Man, Oh Man!

Today’s move to more casual dressing at work as well as play offers new sales opportunities for an often overlooked jewelry category

Real men do wear jewelry.

In ancient times, pharaohs festooned themselves with gold, Roman emperors’ robes were encrusted with jewels and the high priests of Israel wore colored gemstone breastplates whose symbolism inspired modern birthstone traditions. Indeed, until Victorian times brought somber styles, jewelry was required regalia for male power dressing.

Today, jewelry is mainly a woman thing. Women wear most of it and, increasingly, buy it, too. Men’s jewelry represents a very small percentage of the overall jewelry market and occupies little space in many jewelry stores. When we recently asked the JCK Retail Jewelers Panel about men’s non-bridal jewelry in the past two years, we found sales were up for only 22%, down for 20% and about the same for 58%. But many jewelers who do present a good selection of men’s jewelry find it adds nicely to the bottom line.

Laurie Harris, fine jewelry buyer for Tapper’s Diamonds and Fine Jewelry, West Bloomfield, Mich., says designer cufflinks such as those by John Hardy and Elizabeth Prior blow out the door almost as fast as she can get them in. “Last week I sold four pairs of cufflinks and a stud set. That’s unusual, because we’re not specifically a men’s store, we’re a jewelry store. Men used to get cufflinks or something as a gift, but now they’re buying for themselves.”

Casual or casualty? Men’s fashion usually changes little from year to year. Lapels get wider or smaller, suits are worn double- or single-breasted (often depending upon the wearer’s physique rather than any style dictum) and buttons shift up or down a tad. Fabrics may trend toward a certain color or muted print, but the rules for acceptable business style and color don’t leave much room for experimentation or change.

Women’s Lib brought pants into the workplace for women but no skirts for men. Nor do men have women’s color options. They can’t wear, say, orange, or chartreuse, or fuchsia, or flower prints – except in their less conservative ties. The only real shift in men’s fashion news has been the onslaught of Casual Friday, Casual Monday or Casual Everyday, as is now the case at once gray-flannel bastions like IBM.

But casual dressing has rules, too. While men may appreciate a chance to ditch the suit, many worry about what to don instead. Indeed, “business casual” means different things to different men.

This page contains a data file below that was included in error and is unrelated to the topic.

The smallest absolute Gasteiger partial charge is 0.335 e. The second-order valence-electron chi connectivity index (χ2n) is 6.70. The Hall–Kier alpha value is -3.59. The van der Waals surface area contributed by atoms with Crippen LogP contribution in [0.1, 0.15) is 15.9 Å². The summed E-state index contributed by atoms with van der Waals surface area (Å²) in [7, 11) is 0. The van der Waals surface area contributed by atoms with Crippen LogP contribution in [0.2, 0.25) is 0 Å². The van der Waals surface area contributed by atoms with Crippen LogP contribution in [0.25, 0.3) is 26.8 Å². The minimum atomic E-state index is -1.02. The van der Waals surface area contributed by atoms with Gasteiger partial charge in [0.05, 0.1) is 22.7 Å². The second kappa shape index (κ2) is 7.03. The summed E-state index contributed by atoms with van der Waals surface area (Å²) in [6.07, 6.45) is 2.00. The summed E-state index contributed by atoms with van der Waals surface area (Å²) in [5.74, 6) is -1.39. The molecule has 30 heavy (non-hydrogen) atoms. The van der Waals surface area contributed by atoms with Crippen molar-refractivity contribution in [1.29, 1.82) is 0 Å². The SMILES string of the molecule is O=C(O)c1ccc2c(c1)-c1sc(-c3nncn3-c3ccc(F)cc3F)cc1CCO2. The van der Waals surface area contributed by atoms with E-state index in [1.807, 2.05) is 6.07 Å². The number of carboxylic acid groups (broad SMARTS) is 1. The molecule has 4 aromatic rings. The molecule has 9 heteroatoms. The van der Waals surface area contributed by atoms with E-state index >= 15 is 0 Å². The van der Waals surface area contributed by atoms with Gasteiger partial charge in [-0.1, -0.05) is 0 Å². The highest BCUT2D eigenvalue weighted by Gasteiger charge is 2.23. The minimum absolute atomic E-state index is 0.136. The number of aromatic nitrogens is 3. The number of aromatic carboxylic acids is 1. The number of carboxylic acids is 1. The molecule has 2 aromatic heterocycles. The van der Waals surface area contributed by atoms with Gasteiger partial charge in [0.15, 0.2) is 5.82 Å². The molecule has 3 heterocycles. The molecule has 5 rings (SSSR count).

Diane Mattioli, watch and jewelry manager for GQ magazine, suggests that men consider it a chance to express their own personal style. “On Friday,” she says,”I always look around the train platform as I’m going to work. It’s really interesting to see the different interpretations of casual day. One man might be wearing Levi’s Dockers and a barn jacket from Eddie Bauer, while another might be wearing an elegant cashmere sweater with a pair of corduroys.

“Casual day doesn’t mean jeans and a Beavis and Butthead T- shirt. But when men don’t have on their blue power suit and red tie, they need something to make a strong statement. Usually it’s their watch.”

Laurie Harris of Tapper’s says, “Watches are now a men’s jewelry item. Men own six or seven watches and change them with their outfit the way women do earrings. It used to be they got a watch for their bar mitzvah or graduation, and when it broke, they got another one. Now watches are promoted in the media and it’s really caught on.”

(Indeed, JCK Panelists list watches as the runaway bestselling category in men’s jewelry and accessories, far outstripping bracelets, the nearest contender.)

A recent article in GQ outlined the perks and pitfalls of casual dressing. It identified appropriate dress choices (watches and good belts were cited as particularly important accessories), as well as some major fashion faux pas. (Sweatpants, shorts or sneakers are inappropriate office gear, no matter what day of the week it is.) A general rule of thumb seems to be: “Remember it’s Friday, not Saturday!”

Mattioli says the new dress codes mean men need to change the way they accessorize, or even begin to accessorize in the first place. This is new to many men, but explains why casual fashions, despite what you might think, actually offer greater opportunities for jewelry sales.

Men’s jewelry at the counter: Who buys most jewelry for men? Women, according to members of JCK’s Retail Panel.

Major buyers of men’s non-bridal jewelry % of JCK Panelists
Women buying gifts 61%
Men buying for self 33%
Men buying gifts 5%

What are they buying? Panelists list the best-selling products, in descending order, as:

  1. Watches

  2. Bracelets

  3. Necklaces

  4. Rings (non-pinky)

  5. Money clips

  6. Cuff links

  7. Tie tacks

  8. Pinky rings

  9. Belt buckles

  10. Earrings

  11. (tied) Collar bars and stud sets

  12. (Tie clips, which seem to be rather out of fashion, come in last.)

Panelists say gold is most popular with customers. Silver and platinum rank far behind, but jewelers see the latter gaining ground, especially given men’s preferences for two-tone watches.

Marion Halfacre, owner of Traditional Jewelers, Newport Beach, Cal., had just sold a platinum watch and a platinum/18k combination watch when JCK called. He says his customers, who tend to be very traditional and conservative, are beginning to buy platinum combined with gold to “get their feet wet, then go on from there.”

Laurie Hudson, president of the Platinum Guild International USA, says men are attracted to platinum’s strength; its steely grey look also holds design appeal.

“In focus groups, men said they were attracted to platinum because of its masculine attributes. We’re also seeing some interesting experimentation with different finishes, such as matte sandblasted looks. Men’s jewelry is still not a big category for platinum, but with more and more executives buying cuff links and such, it’s growing.”

(The World Gold Council’s current marketing efforts focus toward women’s self-purchase; it has no statistics about men’s gold jewelry sales.)